As of Wednesday, 2,326 inmates were refusing their meals as part of a protest over solitary confinement conditions now on its 11th day, the Los Angeles Times said.
Two inmates have been sent to the hospital for health checks, prison officials said, but there have been no reports of serious medical complications.
Prison officials said they do not plan checkups for most protesters until they have refused meals for 14 days, the Times said.
Lawyers for the 14 inmate leaders said the move has cut off their clients' access to television, radio and the communications network they have created.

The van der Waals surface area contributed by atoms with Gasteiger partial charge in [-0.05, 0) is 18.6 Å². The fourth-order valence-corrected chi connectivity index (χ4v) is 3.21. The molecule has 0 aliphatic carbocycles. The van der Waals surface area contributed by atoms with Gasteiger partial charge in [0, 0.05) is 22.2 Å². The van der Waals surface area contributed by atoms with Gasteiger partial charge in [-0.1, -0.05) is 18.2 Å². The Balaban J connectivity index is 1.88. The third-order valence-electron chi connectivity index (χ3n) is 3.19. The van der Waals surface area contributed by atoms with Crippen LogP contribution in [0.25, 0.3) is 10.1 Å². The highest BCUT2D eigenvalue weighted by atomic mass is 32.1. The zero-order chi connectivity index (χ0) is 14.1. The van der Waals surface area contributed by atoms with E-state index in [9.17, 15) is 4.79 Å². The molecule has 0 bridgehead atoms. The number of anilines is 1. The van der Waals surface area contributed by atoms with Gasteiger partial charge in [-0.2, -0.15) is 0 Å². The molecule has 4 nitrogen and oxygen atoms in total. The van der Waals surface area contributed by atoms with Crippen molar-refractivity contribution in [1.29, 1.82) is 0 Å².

Prison investigators also took legal papers from some of the transferred inmates, including a document on an inmates' potential settlement terms, one of the lawyers, Anne Weills, alleged.
Department spokeswoman Terry Thornton said any materials taken from the inmates were returned unread, and that the prisoners have been warned that a hunger strike could bring consequences.
"They should allow their lawsuit to take its course and not be protesting," she said.